These days I settle for Yogi teabags from the grocery store. My mom, to this day, will use actual tea leaves to make her tea and detests me using teabags. But hey, Mom! It works! I haven’t really a clue what Echinacea is or how to exactly pronounce it but it’s been my saving grace for the past couple of years. Actually, anything from Yogi has been amazing and for “instant tea” it’s actually quite flavorful and potent.

I drink two mugs of tea, one in the morning and one after work. It seems to do the trick throughout the day. On top of it, I keep my fluids up and only eat light meals. I lose a couple pounds after a week of it, which I don’t really like but if someone ever asks me what my “weight loss” secret is, I’ll just tell them “Get sick!” Okay, I’m obviously joking, but seriously I should probably make it a habit to be as mindful of my eating as I am when I’m sick.

Gosh, I didn’t mean to write so much about a freaking cold! Anyways, how are you? Are you feeling the seasons change?

P.S.: I used a crappy/kinda okay app I found while I was in China to take these photos. I guess the photos only look like they have some quality on mobile. I mean, look at them. They look like 2004 webcam photos for LiveJournal.


There is this ongoing trajectory that my life is on. It’s a trajectory in which all the dots, all of the pivotal parts of my life, connect. The story I’m still living is about a girl, pulled from her environment, and thrown into a world she has to adjust to or a world that must adjust to her. I haven’t been able to put it together until recent years, but what continues to become of my life, I feel, stems from my childhood. I always go back to it, and I always will.

I remember being five-years-old knowing that America was where I would end up eventually, and that I would always have to make the most [and even more] of the circumstances I would find myself in. In that sense, I knew from then that I had to be a creator of some sort. Not in just an artistic sense, but in the way that I would mold the outcomes myself. In order to never forget, I had to come up with ways to remember where I came from. In order to realize where I was, I had to find ways to measure how far I had come.

I’ve always felt that there’s an underlying reason for the way we all choose to express ourselves and how we find peace in those ways. Artists are artists because they find peace in releasing their emotions on a canvas, whatever that canvas may be. A writer chooses lined paper. A musician chooses a guitar. We all have mediums that are either an extension of who we are, physically, or a skill we choose to develop. And through these mediums, we can stop time.

As a matter of fact, we manipulate time in these ways. I choose to capture time in words, and these words take me back to a place that I can never physically live in again. Yet, I can revisit whenever I please. I might not know the exact feelings attached to what’s been put on my canvas, but I can still sense the girl behind them. I can say that I know of her and how she got there and why she said those things. It’s funny, isn’t it? We go through life creating, and sometimes we do that without even thinking much of it or not even meaning to create at all.

Because of this, part of me feels like I’m going to live forever. Although I know immortality is only some fantastical and improbable virtue, I know in some sense I can achieve it in what I create. The only way to really live forever is to realize, while you’re still here, the footprints you can leave behind and capturing those trails that you’ve left your mark on. From there, you tell stories over and over, and when you’re gone those stories live on and your name never left unspoken. That, that is living forever. And I, I create because I want to live forever.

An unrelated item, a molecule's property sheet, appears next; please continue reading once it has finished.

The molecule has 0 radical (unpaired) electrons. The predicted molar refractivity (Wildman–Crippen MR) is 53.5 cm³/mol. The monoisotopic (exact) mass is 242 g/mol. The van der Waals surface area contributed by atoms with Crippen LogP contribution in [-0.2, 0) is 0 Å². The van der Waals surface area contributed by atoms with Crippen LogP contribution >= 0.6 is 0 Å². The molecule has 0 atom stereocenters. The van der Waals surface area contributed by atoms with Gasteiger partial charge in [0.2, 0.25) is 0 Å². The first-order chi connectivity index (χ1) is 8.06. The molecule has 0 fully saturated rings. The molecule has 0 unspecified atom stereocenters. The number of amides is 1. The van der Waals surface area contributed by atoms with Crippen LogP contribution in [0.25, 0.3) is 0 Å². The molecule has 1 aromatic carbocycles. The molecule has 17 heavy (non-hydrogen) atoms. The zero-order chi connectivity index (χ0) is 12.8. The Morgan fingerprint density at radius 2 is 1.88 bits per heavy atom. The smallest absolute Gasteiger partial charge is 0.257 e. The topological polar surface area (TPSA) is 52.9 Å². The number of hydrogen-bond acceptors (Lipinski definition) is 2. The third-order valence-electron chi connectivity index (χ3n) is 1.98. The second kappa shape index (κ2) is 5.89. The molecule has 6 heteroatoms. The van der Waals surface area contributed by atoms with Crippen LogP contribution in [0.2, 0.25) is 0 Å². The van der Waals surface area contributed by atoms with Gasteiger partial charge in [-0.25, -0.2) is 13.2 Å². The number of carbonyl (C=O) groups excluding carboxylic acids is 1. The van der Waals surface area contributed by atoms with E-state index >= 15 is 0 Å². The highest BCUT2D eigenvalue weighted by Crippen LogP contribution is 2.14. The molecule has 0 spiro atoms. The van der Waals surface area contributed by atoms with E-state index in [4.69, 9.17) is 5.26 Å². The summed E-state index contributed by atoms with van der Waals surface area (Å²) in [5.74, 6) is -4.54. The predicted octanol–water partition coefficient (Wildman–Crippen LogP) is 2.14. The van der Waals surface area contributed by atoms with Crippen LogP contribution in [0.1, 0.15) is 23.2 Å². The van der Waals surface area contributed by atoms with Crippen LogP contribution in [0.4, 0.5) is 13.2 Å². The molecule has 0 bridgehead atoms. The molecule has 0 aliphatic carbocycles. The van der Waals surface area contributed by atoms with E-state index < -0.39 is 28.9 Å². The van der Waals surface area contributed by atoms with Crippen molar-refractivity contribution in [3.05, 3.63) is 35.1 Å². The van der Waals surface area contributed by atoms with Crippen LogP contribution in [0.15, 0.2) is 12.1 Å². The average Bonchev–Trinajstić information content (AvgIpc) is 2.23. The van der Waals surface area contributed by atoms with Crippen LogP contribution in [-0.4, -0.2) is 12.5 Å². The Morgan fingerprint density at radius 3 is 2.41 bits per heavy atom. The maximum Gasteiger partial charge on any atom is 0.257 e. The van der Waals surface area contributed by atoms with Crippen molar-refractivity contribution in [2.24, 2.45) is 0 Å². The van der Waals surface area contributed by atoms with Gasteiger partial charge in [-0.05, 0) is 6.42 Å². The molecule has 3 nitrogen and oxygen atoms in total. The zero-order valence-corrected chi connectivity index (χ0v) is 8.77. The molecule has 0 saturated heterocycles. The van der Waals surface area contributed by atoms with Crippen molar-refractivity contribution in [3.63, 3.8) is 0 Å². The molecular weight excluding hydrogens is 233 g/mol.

*停 (tíng / stop) and 聽 (tīng / listen) are Mandarin homonyms.


I’ve been feeling, how do I say this correctly? Under-utilized? I feel like I don’t get to exercise a lot of what I am capable of doing, especially at work. The more I feel this way, the more I want to leave and just not be there anymore. I am a very passionate person, and when I get into my cubicle, I feel so stuck. I don’t know what any of us are really here to do, but I know that for me, that isn’t pushing papers and writing the same thing over and over again into a machine that does nothing for me but strain my eyes. (And yeah, I know blogging does this too but stay with me plz, thanks.)

I suppose under-utilized isn’t it. It’s not that I’m bored of my work, it’s that I’m bored with the situation I’m in when I’m there. I am not the kind of person that can just be boxed in. I mean figuratively boxed in, well literally if you count a cubicle as a box(?). I’m really not about that. I’ve defied expectations (in good and bad ways) all of my life and I’d like to think I’m an assertive person. Why the hell haven’t I been as assertive and stood my ground with what I actually want to do?  Who knows?

Maybe it’s because we all get sort of brainwashed into thinking that our finances run our life, how we get to even having finances and what we can get out of them are the only measures of our success. But, I’m not about that either. If there’s any scale I want my life to be weighed on, it isn’t on that one. So, I constantly daydream about where I would be if I followed every passion I was so immersed in when I was younger. What if I did this? What if I did that? Where would I be if I went to Australia? Who would I be if I went to school there? It’s like I deal with loss of experiences I’ve never had. It’s FOMO IRL. What is this, what even?

Honestly, I started to feel unsatisfied with my job when I came back from China. I kept thinking, is this really it? Is this really all I have? Is this my purpose?

Nope. Nope. Hell nope.

I thought long and hard about this upcoming semester (because if you didn’t know, I made the decision to go back to school about a year ago), how I’m near the end, and I can still back out and change my mind about my degree. I’ve only really taken one class for my major, and even if it wouldn’t count in the end, the class would still satisfy credits I did need. So, I sat and I sat and I talked and I made up and changed my mind twenty-billion times. I spoke with friends, family, strangers I met in Beijing who strangely found me on WeChat (like, how?).  Anyways, I’ve decided.